Not Enough Protein

Proteins are compounds made up of components called “amino acids.” There are about 20 common amino acids. Nine of those are considered “essential” because the body is unable to synthesize them, and therefore, they must be furnished by the food you eat.

If your diet does not provide enough of the essential amino acids, there may be serious consequences to your health.

Foods that supply all of the essential amino acids are called “complete proteins,” and are usually animal foods. Plant foods do not, as a rule, have complete proteins, but by eating combinations of plant foods, called “complementary proteins, ” you can still get a complete protein. ਌lick here for more information on incomplete protein.

Major functions of protein

-Building material for body tissues such as skin, bones, tendons, muscles, hair, nails and organs

-Maintain proper fluid balance in and out of the cells

-Promote proper pH of the body by buffering fluids

-Major component of hormones, enzymes and antibodies

-Needed for blood clotting

-Acts as transporters carrying nutrients to all parts of the body

-Provide energy and glucose for the brain when carbohydrate is unavailable for that purpose.

Severe protein deficiency is most often associated with starvation and malnutritionਊnd is a grave cause for concern in under-developed countries, especially among infants and children. Around the world, thousands of children perish every day from the effects of severe protein deficiency.

However, protein deficiency can also occur in more developed countries, where it is usually associated with those living in poverty, the elderly, or those with eating disorders, such as anorexia nervosa. Those addicted to drugs or alcohol may have a diet with not enough protein, since they often use their resources on the addictions instead of food or may suffer from poor appetite due to the effects of the drugs.

Groups most likely to suffer adverse effects from not enough protein.

--Infants and children in underdeveloped countries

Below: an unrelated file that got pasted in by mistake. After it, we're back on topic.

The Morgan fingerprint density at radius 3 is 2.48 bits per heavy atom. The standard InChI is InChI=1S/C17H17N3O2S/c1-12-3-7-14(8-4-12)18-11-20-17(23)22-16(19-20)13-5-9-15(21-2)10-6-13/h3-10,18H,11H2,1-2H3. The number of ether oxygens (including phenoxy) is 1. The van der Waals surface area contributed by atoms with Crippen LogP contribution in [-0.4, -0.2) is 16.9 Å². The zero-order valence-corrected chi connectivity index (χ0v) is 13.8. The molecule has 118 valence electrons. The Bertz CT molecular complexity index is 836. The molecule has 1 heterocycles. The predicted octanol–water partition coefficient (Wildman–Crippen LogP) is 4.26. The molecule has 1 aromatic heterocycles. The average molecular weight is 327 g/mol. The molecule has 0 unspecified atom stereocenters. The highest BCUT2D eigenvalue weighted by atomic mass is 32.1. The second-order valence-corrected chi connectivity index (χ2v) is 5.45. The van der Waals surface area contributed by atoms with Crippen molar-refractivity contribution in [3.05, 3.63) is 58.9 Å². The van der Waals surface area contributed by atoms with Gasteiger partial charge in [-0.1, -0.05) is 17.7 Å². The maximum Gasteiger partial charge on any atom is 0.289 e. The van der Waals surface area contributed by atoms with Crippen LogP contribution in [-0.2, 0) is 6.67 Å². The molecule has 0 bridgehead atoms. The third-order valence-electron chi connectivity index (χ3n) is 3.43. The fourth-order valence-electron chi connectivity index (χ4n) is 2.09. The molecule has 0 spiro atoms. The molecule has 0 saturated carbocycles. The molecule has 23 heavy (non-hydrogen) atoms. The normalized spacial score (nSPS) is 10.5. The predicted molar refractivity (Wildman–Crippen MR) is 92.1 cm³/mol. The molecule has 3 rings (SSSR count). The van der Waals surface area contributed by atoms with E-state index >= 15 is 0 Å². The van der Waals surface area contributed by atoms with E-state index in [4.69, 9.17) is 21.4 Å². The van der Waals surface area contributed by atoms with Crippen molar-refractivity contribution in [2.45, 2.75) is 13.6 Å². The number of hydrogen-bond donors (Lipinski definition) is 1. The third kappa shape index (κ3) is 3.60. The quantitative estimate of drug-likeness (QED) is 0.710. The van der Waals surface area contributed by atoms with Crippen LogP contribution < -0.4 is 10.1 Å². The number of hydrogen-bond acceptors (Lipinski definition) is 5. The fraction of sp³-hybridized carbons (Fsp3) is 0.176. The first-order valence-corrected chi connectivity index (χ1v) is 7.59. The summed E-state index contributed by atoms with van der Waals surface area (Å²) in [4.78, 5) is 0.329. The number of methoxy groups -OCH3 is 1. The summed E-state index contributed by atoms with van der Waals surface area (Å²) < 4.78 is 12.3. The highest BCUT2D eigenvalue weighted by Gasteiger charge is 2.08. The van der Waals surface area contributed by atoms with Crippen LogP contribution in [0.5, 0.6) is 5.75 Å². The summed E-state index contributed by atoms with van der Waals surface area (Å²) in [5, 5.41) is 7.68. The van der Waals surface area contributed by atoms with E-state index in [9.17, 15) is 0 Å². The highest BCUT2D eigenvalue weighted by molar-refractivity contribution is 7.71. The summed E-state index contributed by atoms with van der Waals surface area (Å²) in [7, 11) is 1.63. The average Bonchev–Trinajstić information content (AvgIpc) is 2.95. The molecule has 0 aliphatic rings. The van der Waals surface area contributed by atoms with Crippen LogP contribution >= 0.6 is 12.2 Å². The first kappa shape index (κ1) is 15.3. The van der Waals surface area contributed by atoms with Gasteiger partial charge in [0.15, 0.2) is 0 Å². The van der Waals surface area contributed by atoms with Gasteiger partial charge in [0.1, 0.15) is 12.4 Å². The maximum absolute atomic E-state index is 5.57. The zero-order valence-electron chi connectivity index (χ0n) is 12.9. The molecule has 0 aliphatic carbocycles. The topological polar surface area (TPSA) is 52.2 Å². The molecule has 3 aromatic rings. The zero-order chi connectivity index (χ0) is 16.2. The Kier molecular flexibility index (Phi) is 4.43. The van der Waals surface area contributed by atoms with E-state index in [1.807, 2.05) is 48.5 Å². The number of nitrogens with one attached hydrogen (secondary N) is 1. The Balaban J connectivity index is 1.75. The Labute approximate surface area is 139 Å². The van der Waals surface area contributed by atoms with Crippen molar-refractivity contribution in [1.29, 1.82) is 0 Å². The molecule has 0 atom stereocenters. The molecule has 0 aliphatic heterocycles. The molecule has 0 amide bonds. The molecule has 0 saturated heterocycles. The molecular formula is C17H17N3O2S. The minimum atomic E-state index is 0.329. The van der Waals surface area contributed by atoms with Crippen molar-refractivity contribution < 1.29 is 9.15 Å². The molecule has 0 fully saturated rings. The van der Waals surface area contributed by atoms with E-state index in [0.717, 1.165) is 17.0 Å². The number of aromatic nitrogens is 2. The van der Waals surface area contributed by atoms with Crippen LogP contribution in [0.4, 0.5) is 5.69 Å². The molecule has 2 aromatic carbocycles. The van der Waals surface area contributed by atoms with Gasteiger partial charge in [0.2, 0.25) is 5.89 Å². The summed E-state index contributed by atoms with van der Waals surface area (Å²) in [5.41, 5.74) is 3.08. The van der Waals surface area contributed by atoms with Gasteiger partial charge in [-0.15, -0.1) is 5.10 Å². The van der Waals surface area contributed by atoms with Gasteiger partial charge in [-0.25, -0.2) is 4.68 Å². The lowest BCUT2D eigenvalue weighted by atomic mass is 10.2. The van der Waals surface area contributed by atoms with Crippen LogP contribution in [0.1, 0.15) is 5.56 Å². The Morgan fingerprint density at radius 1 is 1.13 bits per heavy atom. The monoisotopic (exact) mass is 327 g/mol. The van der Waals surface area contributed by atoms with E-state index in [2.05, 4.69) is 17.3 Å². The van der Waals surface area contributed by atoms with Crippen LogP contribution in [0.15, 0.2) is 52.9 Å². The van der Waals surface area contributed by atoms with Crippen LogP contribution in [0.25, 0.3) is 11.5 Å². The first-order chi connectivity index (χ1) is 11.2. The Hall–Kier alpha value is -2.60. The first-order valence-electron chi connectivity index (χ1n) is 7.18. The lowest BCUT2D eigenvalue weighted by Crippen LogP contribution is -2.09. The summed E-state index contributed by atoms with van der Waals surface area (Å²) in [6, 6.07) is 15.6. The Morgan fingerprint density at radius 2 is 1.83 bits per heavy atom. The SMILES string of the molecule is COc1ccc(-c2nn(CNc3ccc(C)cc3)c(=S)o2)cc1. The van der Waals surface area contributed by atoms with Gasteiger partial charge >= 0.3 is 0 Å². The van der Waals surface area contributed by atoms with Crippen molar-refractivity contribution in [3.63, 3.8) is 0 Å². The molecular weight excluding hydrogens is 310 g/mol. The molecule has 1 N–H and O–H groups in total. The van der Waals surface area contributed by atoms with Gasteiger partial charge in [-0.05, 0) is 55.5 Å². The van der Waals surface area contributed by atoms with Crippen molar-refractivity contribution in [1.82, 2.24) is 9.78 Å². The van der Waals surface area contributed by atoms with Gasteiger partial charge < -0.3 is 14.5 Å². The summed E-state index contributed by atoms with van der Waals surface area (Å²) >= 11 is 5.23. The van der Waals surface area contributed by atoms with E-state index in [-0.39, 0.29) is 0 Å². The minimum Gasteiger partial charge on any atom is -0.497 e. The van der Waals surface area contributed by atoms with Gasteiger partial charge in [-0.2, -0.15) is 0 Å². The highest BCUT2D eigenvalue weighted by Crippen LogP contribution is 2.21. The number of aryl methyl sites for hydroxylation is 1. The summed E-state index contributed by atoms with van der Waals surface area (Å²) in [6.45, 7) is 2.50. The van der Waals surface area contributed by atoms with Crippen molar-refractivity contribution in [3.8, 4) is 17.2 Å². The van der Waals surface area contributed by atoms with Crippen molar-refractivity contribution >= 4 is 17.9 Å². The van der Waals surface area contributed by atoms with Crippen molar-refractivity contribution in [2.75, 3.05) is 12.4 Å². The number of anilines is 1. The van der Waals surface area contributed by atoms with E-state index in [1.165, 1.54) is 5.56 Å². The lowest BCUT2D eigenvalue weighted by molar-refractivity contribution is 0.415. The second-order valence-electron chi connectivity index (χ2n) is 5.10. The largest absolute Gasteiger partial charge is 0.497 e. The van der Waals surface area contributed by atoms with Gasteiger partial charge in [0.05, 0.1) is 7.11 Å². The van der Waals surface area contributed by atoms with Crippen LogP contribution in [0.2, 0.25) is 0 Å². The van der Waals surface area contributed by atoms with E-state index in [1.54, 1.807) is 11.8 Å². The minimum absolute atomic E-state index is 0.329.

-Those around the world who live in extreme poverty

-The elderly who live by themselves

-Those with eating disorders such as anorexia nervosa, or who simply don’t eat enough

-Those addicted to drugs or alcohol, especially when combined with low income

-Those pursuing a low-protein diet for whatever reason, including fads or weight loss

-Those with tuberculosis or AIDS

-Those whose main diet is low in protein due to poor food choices, eating too much junk food

Health Problems Associated with Not Enough Protein

Protein is a vital nutrient for a healthy body. Depending on the level of protein deficiency, a person who does not eat enough protein may suffer from any of the following symptoms:

-Heart attack - wasting of heart muscle

-Inability to maintain body temperature

-Lack of growth in children

-Loss, thinning or discoloration of hair

-Malnutrition - poor absorption of nutrients

-Slow development in children

-Susceptibility to infections and disease

One form of protein deficiency is called kwashiorkor, which is associated with sudden malnutrition, such as when a mother weans one child to begin feeding another. In less developed countries or poverty stricken areas of more developed countries, the weaned child may receive a less adequate diet than when it was feeding on the nutrient-dense breast milk, resulting in not enough protein.

Kwashiorkor is often the reason for the distended bellies in those heart-wrenching photos of children that are used to encourage donations to world hunger relief organizations. The disruption of the fluid balance and a susceptibility to bacterial growth and infections and infestations, due to not enough protein causes the swollen belly. The liver may also be affected since they lack the protein to provide transporters to carry the lipids out of the liver and to synthesize the enzymes needed for liver detoxification.

Protein deficiency over a longer period of time may result in a condition called Marasmus. It's most common in infants and means that the child is literally starving to death. The distinguishing features of a child with marasmus is that they have very little flesh covering their bones and have spindly arms and legs. Due to a lack of protein, the muscles literally waste away. This muscle wasing includes the heart muscle, causing weakness and eventually even death.

If the protein deficiency is not addressed, the child will be unable to develop properly, since it will lack the basic materials needed for growth, as well as the enzymes and hormones needed for so many body processes. Protein deficiency can be self-perpetuating since over time, the body will be unable to digest and absorb even the protein it does get.

The effects of protein deficiency can be reversed if intervention occurs before too much damage has been done. In severe cases, it requires very careful introduction of protein into the diet, in small amounts at first, until the system is recovered sufficiently to handle larger servings.

The Power of Plant-Based Proteins

Eating more plant foods is associated with longevity and reduced risk for most chronic diseases, including heart disease and type 2 diabetes. Plant foods (such as whole grains, beans, fruits, vegetables, nuts, and seeds) are rich in health-promoting nutrients and compounds like vitamins, minerals, fiber, and phytochemicals. But plants can also be a good source of protein.